Leading article: A message designed to be heard

Related Topics

In its foreign policy so far, the Coalition has managed to spring some welcome surprises. One of these has been a more pragmatic approach to the European Union than might have been expected, given the Eurosceptic noises made by Tories during the election. Now we have William Hague, issuing a very deliberate and very public warning to Israel's prime minister, Benjamin Netanyahu, about avoiding "belligerent language" during the present regional ferment. Overt, or even implied, criticism of the Israeli leadership is not something one would associate with a Conservative foreign secretary, and the timing could be seen as little short of inflammatory.

That Israel might take umbrage, however, does not mean that Mr Hague was not right. These are uncertain, and potentially dangerous, times, and the temptation might be for a stable and militarily strong power – such as Israel – to exploit its advantage, in words if not in actual deeds. A consequence, as Mr Hague spelt out, might well be the sidelining, or even loss, of the peace process. He urged Israel to keep its eyes on the central goal – peace with the Palestinians – for its own good and that of the region.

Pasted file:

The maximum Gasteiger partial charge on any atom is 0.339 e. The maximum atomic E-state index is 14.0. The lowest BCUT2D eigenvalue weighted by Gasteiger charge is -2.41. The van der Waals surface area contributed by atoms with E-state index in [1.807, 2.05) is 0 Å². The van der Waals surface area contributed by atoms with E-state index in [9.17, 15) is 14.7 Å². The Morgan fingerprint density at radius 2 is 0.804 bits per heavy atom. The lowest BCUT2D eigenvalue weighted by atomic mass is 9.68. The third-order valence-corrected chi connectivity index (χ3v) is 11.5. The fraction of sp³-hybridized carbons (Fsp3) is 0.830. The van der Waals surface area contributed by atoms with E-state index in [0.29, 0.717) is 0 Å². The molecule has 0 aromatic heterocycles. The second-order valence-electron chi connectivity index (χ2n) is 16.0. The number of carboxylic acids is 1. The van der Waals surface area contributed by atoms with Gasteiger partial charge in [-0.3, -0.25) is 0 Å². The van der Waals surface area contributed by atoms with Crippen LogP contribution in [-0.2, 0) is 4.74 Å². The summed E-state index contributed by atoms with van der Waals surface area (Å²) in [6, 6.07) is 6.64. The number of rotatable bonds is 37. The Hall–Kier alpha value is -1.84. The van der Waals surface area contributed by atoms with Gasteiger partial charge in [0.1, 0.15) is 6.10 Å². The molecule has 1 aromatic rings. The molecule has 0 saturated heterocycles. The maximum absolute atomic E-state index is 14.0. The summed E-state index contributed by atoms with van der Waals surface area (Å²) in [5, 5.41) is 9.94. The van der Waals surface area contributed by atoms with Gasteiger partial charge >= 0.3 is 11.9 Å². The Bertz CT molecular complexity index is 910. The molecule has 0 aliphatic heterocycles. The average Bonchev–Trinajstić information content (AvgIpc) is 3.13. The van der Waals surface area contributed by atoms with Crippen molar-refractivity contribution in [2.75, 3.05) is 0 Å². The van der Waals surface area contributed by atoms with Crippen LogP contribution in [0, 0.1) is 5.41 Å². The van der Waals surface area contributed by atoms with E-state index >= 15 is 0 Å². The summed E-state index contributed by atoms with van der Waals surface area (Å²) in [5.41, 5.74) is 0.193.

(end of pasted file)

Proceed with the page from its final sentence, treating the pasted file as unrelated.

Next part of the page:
From Mr Hague's very deliberate tone, and the fact that he was speaking in an interview with the BBC, it is clear that what he said was no oversight. He meant it to be heard not just by Israel's leaders, but by all regional players, and by the United States, from whom he demanded "bold leadership". There was also an urgency which suggested two further purposes. First, a desire to articulate the real fear that the time for an Israel-Palestinian agreement may be running out. And, second, a weightier aspect to Mr Hague's five-country mission than simply showing the UK flag.